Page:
When Ira Glass, host and producer of the radio and television show This American Life, visited Boise in 2011, Boise State Public Radio, along with the Idaho Department of Tourism and The Story Initiative at Boise State University, presented “One Minute Idaho.” This was a writing contest open to anyone with an Idaho story to tell. Stories were to be no longer than 120 words and had to mention at least one Idaho location.
As it turns out, the submissions were testimonials of what people love about Idaho, and as such, we want to share these wonderful stories. We will periodically publish two or three in this blog throughout the summer. We hope you enjoy these firsthand “Idaho Adventures in Living.”
With Father’s Day just around the corner, these father-focused entries seemed particularly poignant.
Dad steers our ’76 Gran Torino station wagon into a clearing near the Secesh Summit. The car’s faux wood paneling is unconvincing against this forest backdrop. Dad pulls his toolbox and a couple of 2x4s from the car. He nails the lumber between two trees as a makeshift counter, to which he attaches our Coleman stove and our cooler (propped up on its end like a mini-fridge). As a finishing touch, he pounds ten nails into the tree near the stove for kitchen gadgets. Grabbing a beer from the mini-fridge, he parks his butt in a camp chair and admires his legacy to future campers—satisfied at leaving a slice of Idaho in “better shape than he found it,” as he would say.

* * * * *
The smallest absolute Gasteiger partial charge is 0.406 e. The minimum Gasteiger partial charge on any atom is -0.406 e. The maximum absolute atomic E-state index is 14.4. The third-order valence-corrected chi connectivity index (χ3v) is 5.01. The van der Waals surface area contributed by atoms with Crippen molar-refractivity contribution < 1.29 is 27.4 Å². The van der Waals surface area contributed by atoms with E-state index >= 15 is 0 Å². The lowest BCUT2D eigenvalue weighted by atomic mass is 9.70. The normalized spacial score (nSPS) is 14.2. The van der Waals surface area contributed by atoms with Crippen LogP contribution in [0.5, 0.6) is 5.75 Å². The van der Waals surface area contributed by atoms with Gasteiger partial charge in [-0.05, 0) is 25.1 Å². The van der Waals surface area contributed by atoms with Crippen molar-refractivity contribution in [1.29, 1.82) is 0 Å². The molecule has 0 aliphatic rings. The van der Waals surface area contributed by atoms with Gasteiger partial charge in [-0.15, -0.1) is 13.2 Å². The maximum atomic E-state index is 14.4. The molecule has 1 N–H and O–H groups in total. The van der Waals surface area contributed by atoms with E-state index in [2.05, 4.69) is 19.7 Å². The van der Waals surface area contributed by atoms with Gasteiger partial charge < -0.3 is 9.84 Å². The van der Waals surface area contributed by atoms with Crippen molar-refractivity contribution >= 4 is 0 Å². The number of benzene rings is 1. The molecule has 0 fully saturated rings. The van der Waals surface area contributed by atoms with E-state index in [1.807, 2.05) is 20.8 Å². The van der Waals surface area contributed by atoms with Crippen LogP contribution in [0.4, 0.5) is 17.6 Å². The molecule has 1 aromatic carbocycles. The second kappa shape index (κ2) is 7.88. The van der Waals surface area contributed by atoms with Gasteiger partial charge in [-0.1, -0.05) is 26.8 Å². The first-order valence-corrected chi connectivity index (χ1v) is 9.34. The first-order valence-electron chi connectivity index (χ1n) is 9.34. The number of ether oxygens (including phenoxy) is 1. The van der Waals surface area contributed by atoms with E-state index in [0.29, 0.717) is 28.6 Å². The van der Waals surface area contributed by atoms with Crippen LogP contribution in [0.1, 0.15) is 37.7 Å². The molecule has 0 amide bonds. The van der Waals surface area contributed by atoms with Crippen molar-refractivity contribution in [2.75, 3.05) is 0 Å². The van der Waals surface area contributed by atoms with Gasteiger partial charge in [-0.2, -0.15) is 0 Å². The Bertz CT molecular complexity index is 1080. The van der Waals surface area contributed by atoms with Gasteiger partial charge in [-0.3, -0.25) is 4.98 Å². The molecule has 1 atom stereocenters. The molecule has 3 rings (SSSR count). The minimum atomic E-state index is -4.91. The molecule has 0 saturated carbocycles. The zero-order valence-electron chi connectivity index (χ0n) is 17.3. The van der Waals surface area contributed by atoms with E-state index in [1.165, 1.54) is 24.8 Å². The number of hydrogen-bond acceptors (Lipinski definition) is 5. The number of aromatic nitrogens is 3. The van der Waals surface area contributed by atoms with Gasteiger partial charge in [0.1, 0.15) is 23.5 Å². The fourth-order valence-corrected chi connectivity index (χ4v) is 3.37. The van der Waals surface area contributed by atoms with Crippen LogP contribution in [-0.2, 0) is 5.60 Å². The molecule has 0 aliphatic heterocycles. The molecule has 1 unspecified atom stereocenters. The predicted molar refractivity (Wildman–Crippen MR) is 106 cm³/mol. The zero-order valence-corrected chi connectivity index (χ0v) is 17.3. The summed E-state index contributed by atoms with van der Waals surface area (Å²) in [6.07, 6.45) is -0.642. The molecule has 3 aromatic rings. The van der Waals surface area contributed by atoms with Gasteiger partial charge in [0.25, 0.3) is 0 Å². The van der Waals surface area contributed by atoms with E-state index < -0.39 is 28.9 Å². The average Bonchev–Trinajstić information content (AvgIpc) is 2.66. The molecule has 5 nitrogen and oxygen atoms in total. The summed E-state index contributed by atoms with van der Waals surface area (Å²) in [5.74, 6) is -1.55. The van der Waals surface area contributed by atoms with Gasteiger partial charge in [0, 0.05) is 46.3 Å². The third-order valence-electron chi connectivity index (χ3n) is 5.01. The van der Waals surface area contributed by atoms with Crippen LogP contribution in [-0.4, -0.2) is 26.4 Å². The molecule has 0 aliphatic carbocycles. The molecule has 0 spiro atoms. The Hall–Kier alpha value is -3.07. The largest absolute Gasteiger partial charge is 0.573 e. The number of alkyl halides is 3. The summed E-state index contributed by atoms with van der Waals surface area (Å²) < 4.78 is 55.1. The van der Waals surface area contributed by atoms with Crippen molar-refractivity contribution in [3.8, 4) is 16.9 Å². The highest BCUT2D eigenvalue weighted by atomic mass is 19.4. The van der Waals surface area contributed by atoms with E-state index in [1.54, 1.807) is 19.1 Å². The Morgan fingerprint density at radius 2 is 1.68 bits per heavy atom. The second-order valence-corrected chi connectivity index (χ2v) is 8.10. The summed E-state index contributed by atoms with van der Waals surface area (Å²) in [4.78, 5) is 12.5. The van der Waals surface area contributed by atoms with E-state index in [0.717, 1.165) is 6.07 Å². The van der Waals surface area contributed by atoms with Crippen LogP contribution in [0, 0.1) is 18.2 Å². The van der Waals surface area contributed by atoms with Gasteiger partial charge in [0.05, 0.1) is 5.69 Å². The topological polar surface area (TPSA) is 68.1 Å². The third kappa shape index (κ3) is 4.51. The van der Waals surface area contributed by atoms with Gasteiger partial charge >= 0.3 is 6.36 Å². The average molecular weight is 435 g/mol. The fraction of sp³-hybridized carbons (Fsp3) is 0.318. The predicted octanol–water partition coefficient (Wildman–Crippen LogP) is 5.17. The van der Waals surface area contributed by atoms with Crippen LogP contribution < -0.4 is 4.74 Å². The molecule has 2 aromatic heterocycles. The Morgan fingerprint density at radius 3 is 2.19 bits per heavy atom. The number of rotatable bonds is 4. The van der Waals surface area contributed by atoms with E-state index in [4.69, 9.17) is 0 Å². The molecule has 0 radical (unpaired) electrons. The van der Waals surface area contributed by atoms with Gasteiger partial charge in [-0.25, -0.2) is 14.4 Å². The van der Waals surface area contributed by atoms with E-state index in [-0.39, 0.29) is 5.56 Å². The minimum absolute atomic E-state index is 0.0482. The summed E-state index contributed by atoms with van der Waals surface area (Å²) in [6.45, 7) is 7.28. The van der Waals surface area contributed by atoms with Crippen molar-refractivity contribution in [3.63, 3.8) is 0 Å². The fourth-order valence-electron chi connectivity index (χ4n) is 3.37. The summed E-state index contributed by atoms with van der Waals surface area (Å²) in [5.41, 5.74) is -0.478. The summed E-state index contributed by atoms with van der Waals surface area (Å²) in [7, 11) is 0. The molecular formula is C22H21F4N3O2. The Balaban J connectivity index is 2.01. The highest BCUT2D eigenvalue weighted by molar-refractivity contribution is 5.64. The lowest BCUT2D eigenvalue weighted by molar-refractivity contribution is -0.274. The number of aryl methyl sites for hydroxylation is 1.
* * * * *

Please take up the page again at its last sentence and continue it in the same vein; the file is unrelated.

Julie Wheaton, San Diego, CA
Together, my father and I “learned” Idaho. We both moved here in 1957—he, age 28, me, less than one. By age six, I shadowed his every step, walking the countryside near Moscow. After harvest, the rolling hills provided me the childish opportunity to collect spilled lentils in an animal cracker box. Wheat stubble made me learn quickly that I should never wear pedal pushers—the harsh stems left my tender calves scratched and sore. The undulating beauty of the Palouse hills is a patchwork quilt of green, gold, browns and stripes, edged with evergreens. Each of us chewed the end of a piece of grass, father and daughter, thoughtful and mindful of our surroundings, growing to love Idaho together.
Susan Matsuura, formerly of North Idaho